To the Editor: About 5% of Australians of Asian, African, Middle Eastern or Mediterranean descent have glucose-6-phosphate dehydrogenase (G6PD) deficiency.1 Affected babies can develop massive haemolysis within hours of exposure to clothes stored with mothballs containing naphthalene.
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Risk of brain damage in babies from naphthalene in mothballs: call to consider a national ban
William O Tarnow-Mordi, Nick J Evans, Kei Lui and Brian Darlow, on behalf of the Advisory Committee of the Australian and New Zealand Neonatal Network
Med J Aust 2011; 194 (3): 150.
William O Tarnow-Mordi, Professor1
Nick J Evans, Clinical Associate Professor2
Kei Lui, Associate Professor3
Brian Darlow, Professor of Paediatric Research4
Nkhoma ET, Poole C, Vannappagari V, et al. The global prevalence of glucose-6-phosphate dehydrogenase deficiency: a systematic review and meta-analysis. Blood Cells Mol Dis 2009; 42: 267-278.
Valaes T, Doxiadis SA, Fessas P. Acute hemolysis due to naphthalene inhalation. J Pediatr 1963; 63: 904-915.
Commission of the European Communities. Commission Decision of 28 July 2008 concerning the non-inclusion of certain substances in Annexes I, IA or IB to Directive 98/8/EC of the European Parliament and of the Council concerning the placing of biocidal products on the market (notified under document number C(2008) 3854). 2008/681/EC. Official Journal of the European Union 20 Aug 2008. http://www.salute.gov.it/imgs/C_17_pagineBiocidi_30_listaFile_itemName_6_file.pdf (accessed Jan 2011).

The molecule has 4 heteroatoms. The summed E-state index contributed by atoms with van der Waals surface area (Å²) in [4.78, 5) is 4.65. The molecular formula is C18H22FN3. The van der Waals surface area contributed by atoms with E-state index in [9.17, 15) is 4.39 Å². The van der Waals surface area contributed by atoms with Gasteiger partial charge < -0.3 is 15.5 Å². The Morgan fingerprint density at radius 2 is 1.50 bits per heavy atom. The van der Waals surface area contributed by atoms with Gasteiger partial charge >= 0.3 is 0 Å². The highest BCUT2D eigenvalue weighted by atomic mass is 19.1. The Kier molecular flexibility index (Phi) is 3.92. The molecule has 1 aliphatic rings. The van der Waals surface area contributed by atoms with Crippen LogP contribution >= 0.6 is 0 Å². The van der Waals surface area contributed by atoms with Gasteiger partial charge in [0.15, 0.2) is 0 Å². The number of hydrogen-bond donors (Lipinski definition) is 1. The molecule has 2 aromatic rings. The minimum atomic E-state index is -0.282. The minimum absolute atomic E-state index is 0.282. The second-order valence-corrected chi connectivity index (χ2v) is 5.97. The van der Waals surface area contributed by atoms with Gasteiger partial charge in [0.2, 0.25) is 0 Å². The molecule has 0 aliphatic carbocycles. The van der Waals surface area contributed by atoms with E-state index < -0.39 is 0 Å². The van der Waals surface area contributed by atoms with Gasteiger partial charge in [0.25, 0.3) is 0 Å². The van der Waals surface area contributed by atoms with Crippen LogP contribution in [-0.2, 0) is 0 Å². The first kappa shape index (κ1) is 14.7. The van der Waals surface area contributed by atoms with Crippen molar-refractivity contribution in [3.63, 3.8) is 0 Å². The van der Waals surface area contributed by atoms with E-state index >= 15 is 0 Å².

European Chemicals Bureau. European Union risk assessment report. Naphthalene. CAS No: 91-20-3. EINECS No: 202-049-5. Luxembourg: Office for Official Publications of the European Communities, 2003. http://ecb.jrc.ec.europa.eu/documents/Existing-Chemicals/RISK_ASSESSMENT/REPORT/naphtha lenereport020.pdf (accessed Jan 2011).
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